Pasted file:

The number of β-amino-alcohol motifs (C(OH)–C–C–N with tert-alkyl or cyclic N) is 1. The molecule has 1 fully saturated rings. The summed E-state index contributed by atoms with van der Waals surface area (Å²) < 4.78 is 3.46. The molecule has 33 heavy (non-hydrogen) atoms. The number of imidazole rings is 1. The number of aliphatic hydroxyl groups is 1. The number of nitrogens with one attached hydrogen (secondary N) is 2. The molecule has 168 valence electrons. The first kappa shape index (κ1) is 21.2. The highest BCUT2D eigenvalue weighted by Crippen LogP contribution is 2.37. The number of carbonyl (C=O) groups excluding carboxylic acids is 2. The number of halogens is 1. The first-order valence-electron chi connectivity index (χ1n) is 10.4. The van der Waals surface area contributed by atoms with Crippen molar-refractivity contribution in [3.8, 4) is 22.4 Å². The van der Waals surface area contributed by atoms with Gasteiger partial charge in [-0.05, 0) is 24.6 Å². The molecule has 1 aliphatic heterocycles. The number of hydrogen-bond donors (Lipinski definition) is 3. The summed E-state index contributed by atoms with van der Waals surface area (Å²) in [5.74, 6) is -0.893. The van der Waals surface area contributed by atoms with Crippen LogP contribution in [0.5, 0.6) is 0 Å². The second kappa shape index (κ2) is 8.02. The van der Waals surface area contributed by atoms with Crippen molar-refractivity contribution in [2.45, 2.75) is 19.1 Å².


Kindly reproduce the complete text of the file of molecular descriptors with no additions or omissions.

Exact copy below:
The number of β-amino-alcohol motifs (C(OH)–C–C–N with tert-alkyl or cyclic N) is 1. The molecule has 1 fully saturated rings. The summed E-state index contributed by atoms with van der Waals surface area (Å²) < 4.78 is 3.46. The molecule has 33 heavy (non-hydrogen) atoms. The number of imidazole rings is 1. The number of aliphatic hydroxyl groups is 1. The number of nitrogens with one attached hydrogen (secondary N) is 2. The molecule has 168 valence electrons. The first kappa shape index (κ1) is 21.2. The highest BCUT2D eigenvalue weighted by Crippen LogP contribution is 2.37. The number of carbonyl (C=O) groups excluding carboxylic acids is 2. The number of halogens is 1. The first-order valence-electron chi connectivity index (χ1n) is 10.4. The van der Waals surface area contributed by atoms with Crippen molar-refractivity contribution in [3.8, 4) is 22.4 Å². The van der Waals surface area contributed by atoms with Gasteiger partial charge in [-0.05, 0) is 24.6 Å². The molecule has 1 aliphatic heterocycles. The number of hydrogen-bond donors (Lipinski definition) is 3. The summed E-state index contributed by atoms with van der Waals surface area (Å²) in [5.74, 6) is -0.893. The van der Waals surface area contributed by atoms with Crippen LogP contribution in [0.5, 0.6) is 0 Å². The second kappa shape index (κ2) is 8.02. The van der Waals surface area contributed by atoms with Crippen molar-refractivity contribution in [2.45, 2.75) is 19.1 Å².